Pet owners should consider the raw food diet

Dog and cat owners want what is best for their pets. From exercise to toys and collars, we will do anything to keep our pets healthy and happy. The most important factor for a healthy pet is their diet. In this vein, a new trend is on the rise surrounding what food is best to feed your dog or cat. While many stand by the traditional kibble and wet food, raw pet food diets are steadily gaining popularity due to their healthy nature.

I first came to learn of the raw pet food trend earlier this year when a friend told me that he regularly feeds his Doberman puppy raw meat — within weeks, he noticed that the dog had gained increased jaw strength and bone structure, and was more energetic.

My friend credits these positives to the dog’s diet. Raw food diets are full of vitamins, proteins, and essential fats that can help dogs and cats maintain a healthy lifestyle, reminiscent of their undomesticated ancestors. Wild dogs and cats would seek food for themselves, taking nutrition from small animals and plants, whereas the dry and wet food that we feed pets now is a completely man-made product.

The problem with wet and dry pet food is that we, as consumers, can never be entirely sure of what it contains. However, feeding your pet raw food, which you can be sure has the nutritional benefits that your pet needs, nullifies this doubt.

Raw organ meat contains essential fatty acids that animal’s bodies cannot produce.

For example, raw organ meat contains essential fatty acids which the body cannot produce. Raw meat is also very low in carbohydrates, which are not ideal for pet health but are nevertheless plentiful in both dry kibble and wet food.

Feeding your pet a raw diet does have certain drawbacks, such as the risk that your pet could catch a food-borne illness. Perhaps your pet has the tendency to swallow its food whole, which is especially dangerous if given a raw meat bone. However, a little more care on behalf of the pet owner is all that is needed. Make sure you take care in handling and preparing their meals, and that you really know your pet before beginning them on the raw food diet.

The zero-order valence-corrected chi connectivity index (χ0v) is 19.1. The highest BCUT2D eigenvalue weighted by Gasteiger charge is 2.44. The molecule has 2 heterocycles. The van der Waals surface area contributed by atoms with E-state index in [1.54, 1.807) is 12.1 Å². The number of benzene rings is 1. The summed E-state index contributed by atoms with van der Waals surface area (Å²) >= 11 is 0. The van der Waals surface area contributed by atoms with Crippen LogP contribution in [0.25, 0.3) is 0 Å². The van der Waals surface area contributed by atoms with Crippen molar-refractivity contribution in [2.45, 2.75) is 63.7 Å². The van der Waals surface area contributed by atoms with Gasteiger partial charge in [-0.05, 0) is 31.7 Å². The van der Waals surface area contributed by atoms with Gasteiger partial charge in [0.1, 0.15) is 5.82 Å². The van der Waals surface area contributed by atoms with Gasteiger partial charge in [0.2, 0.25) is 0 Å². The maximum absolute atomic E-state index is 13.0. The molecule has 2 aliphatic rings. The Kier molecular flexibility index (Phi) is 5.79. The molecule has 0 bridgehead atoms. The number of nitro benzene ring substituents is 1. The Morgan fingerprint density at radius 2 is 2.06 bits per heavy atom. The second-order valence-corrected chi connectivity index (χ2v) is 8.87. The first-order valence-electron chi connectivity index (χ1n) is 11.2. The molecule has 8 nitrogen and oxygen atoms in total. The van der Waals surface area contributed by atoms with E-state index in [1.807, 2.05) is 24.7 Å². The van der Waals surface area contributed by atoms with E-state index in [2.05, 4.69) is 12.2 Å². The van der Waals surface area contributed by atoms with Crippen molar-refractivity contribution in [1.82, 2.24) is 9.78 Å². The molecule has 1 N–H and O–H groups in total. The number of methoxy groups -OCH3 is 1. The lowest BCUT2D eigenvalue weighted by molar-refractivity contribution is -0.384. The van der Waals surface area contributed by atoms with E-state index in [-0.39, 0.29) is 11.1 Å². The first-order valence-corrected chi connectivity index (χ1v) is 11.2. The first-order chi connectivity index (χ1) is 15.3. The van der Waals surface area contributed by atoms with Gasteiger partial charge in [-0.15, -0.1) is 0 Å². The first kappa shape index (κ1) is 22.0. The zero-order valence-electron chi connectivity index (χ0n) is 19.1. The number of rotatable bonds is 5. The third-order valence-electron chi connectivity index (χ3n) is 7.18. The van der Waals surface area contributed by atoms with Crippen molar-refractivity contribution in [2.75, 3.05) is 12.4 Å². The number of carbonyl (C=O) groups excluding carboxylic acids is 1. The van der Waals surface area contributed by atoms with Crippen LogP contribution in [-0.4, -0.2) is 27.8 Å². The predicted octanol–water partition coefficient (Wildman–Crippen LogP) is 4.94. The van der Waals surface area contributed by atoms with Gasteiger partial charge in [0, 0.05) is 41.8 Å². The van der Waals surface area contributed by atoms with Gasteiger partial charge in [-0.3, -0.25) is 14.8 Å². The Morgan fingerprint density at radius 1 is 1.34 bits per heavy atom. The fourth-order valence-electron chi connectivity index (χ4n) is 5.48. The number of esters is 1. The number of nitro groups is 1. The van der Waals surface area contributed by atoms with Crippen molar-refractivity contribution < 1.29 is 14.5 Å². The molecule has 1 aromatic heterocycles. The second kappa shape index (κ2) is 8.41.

Cost is another possible issue with the raw food diet. While a large bag of dry kibble can feed your dog for a dollar per day, some companies charge about seven times that for two of their raw patties. For a cheaper food source, I would suggest you visit your local grocery store.

Most stores sell raw organ meat for only a few dollars, and you can always discuss the possibility of finding raw meat bones, with your butcher. If time and cost are currently restrictive factors for you, a good option would be to gradually ease your pet into the diet.

As a new pet owner, I have been researching the raw food topic on and off for the past several weeks, and with anecdotal encouragement from friends and from the Internet, I can’t wait to start my Wheaten on this healthy diet.

Feeding your pet raw food is more time consuming and requires a little more owner involvement and supervision. However, when executed well, the benefits outweigh the drawbacks, leaving you with a healthier and happier feline or canine.

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  1. I transitioned our dogs to raw in April 2013 and I haven’t regretted this change. It’s been tremendously beneficial to their health and I love knowing what I’m feeding our dogs and being able to quickly adapt to any health issues that arise naturally but also with the guidance of our veterinarian.

    Changing to the raw diet helped with skin allergies, itching, fleas (no fleas), digestive issues, managing joints and arthritis pain, and our dogs look gorgeous.